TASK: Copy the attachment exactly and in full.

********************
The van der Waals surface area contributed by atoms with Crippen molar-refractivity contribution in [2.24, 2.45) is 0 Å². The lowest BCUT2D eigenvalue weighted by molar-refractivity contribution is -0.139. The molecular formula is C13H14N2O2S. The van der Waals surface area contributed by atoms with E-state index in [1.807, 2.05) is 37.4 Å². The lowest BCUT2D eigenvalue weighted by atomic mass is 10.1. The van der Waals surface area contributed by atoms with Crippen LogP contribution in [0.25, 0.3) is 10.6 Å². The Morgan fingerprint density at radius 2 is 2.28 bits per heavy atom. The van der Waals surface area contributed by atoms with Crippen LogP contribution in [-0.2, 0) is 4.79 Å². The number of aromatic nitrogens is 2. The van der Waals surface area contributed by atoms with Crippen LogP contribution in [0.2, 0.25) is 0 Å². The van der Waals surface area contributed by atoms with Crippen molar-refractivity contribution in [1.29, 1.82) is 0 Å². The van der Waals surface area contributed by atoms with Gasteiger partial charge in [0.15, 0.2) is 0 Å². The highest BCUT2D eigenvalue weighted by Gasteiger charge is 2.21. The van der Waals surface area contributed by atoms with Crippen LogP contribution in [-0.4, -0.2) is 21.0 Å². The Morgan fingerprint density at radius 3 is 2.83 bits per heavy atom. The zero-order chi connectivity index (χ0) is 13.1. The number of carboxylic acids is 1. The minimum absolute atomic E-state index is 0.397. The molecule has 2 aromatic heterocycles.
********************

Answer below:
The van der Waals surface area contributed by atoms with Crippen molar-refractivity contribution in [2.24, 2.45) is 0 Å². The lowest BCUT2D eigenvalue weighted by molar-refractivity contribution is -0.139. The molecular formula is C13H14N2O2S. The van der Waals surface area contributed by atoms with E-state index in [1.807, 2.05) is 37.4 Å². The lowest BCUT2D eigenvalue weighted by atomic mass is 10.1. The van der Waals surface area contributed by atoms with Crippen LogP contribution in [0.25, 0.3) is 10.6 Å². The Morgan fingerprint density at radius 2 is 2.28 bits per heavy atom. The van der Waals surface area contributed by atoms with Crippen LogP contribution in [-0.2, 0) is 4.79 Å². The number of aromatic nitrogens is 2. The van der Waals surface area contributed by atoms with Crippen LogP contribution in [0.2, 0.25) is 0 Å². The van der Waals surface area contributed by atoms with Crippen molar-refractivity contribution in [1.29, 1.82) is 0 Å². The van der Waals surface area contributed by atoms with Gasteiger partial charge in [0.15, 0.2) is 0 Å². The highest BCUT2D eigenvalue weighted by Gasteiger charge is 2.21. The van der Waals surface area contributed by atoms with Crippen LogP contribution in [-0.4, -0.2) is 21.0 Å². The Morgan fingerprint density at radius 3 is 2.83 bits per heavy atom. The zero-order chi connectivity index (χ0) is 13.1. The number of carboxylic acids is 1. The minimum absolute atomic E-state index is 0.397. The molecule has 2 aromatic heterocycles.